Sjögren's syndrome (SS) is a chronic inflammatory disorder characterized by diminished lacrimal and salivary gland function and associated with lymphocytic infiltration of exocrine glands, especially the lacrimal and salivary glands. In addition to causing dry eyes (keratoconjunctivitis sicca) and dry mouth (xerostomia), SS can affect extraglandular organ systems including the skin, lung, heart, kidney, neural, and hematopoietic systems.
Respiratory complications of SS include airway mucosal dryness (also known as xerotrachea), a variety of interstitial lung diseases (ILDs), non-Hodgkin lymphomas, pleural thickening or effusion, and, rarely, thromboembolic disease or pulmonary hypertension.
The clinical manifestations, evaluation, and diagnosis of interstitial lung disease in SS will be reviewed here. The clinical manifestations, classification, criteria for diagnosis, and pathogenesis of Sjögren's syndrome are presented separately. (See "Clinical manifestations of Sjögren's syndrome: Exocrine gland disease" and "Clinical manifestations of Sjögren's syndrome: Extraglandular disease" and "Classification and diagnosis of Sjögren's syndrome" and "Pathogenesis of Sjögren's syndrome".)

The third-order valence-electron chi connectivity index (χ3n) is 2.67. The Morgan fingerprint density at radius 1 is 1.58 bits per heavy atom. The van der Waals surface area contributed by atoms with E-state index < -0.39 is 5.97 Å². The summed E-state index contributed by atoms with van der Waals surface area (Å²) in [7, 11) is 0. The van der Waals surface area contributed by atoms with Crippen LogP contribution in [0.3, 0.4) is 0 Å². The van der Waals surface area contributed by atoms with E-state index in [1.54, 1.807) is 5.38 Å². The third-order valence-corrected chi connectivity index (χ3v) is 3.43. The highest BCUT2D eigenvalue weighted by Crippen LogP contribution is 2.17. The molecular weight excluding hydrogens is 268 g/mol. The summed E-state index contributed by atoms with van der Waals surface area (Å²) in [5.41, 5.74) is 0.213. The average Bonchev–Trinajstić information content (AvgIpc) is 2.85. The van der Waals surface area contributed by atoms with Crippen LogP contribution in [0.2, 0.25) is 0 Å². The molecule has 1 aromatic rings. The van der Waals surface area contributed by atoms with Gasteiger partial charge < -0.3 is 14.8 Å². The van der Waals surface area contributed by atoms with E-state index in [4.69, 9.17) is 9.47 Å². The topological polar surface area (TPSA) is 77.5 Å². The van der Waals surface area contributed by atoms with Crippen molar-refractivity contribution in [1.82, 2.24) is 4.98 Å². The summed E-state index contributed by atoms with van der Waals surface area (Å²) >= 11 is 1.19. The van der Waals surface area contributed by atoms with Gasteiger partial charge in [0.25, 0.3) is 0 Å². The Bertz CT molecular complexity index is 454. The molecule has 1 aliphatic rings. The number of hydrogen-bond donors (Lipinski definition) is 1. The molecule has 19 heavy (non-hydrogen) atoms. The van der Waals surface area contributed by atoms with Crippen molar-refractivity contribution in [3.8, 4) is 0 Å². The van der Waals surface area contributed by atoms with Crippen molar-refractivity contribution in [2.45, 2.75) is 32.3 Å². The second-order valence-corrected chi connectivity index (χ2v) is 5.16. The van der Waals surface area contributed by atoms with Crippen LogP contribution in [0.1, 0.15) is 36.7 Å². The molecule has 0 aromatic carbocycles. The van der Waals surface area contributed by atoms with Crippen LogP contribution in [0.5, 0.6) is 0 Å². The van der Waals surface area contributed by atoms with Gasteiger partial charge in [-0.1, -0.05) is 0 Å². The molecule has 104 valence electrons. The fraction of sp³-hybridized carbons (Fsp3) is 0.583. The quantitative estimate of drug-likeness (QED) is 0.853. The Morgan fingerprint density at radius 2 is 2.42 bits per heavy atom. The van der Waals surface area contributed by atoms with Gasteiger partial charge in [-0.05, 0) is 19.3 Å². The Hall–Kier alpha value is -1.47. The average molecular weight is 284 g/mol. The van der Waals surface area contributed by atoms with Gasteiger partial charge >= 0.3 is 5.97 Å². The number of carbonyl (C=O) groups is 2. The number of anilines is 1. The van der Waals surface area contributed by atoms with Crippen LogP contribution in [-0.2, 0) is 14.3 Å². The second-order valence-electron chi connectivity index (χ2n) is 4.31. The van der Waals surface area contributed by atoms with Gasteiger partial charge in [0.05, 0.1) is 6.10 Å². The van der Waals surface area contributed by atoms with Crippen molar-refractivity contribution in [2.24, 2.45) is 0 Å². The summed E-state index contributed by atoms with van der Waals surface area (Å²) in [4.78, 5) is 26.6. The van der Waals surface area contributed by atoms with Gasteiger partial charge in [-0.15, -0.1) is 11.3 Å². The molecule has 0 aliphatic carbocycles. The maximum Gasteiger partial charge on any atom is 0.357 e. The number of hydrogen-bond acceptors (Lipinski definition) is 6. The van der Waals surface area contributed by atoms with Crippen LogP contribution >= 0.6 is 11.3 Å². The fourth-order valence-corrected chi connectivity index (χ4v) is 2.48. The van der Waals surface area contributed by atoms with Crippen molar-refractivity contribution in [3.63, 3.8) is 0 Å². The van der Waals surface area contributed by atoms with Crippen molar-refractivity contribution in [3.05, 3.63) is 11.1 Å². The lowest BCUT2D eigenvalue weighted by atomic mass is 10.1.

American-European criteria — The American-European criteria for the diagnosis of Sjögren's syndrome (SS) combine subjective symptoms of dry eye and dry mouth with objective signs of keratoconjunctivitis sicca and xerostomia (table 1). They were not developed for clinical practice and not every patient who receives a diagnosis of SS fulfills the proposed criteria. Diseases that can mimic SS and should be considered in the differential diagnosis of SS are included in the table (table 2). The diagnosis of SS is discussed separately. (See "Classification and diagnosis of Sjögren's syndrome", section on 'Classification criteria'.)
Primary Sjögren's syndrome — Primary Sjögren's syndrome (pSS) is diagnosed only when all other systemic rheumatic diseases are excluded; it predominantly affects women between 50 and 70 years of age. (See "Classification and diagnosis of Sjögren's syndrome", section on 'Primary SS'.)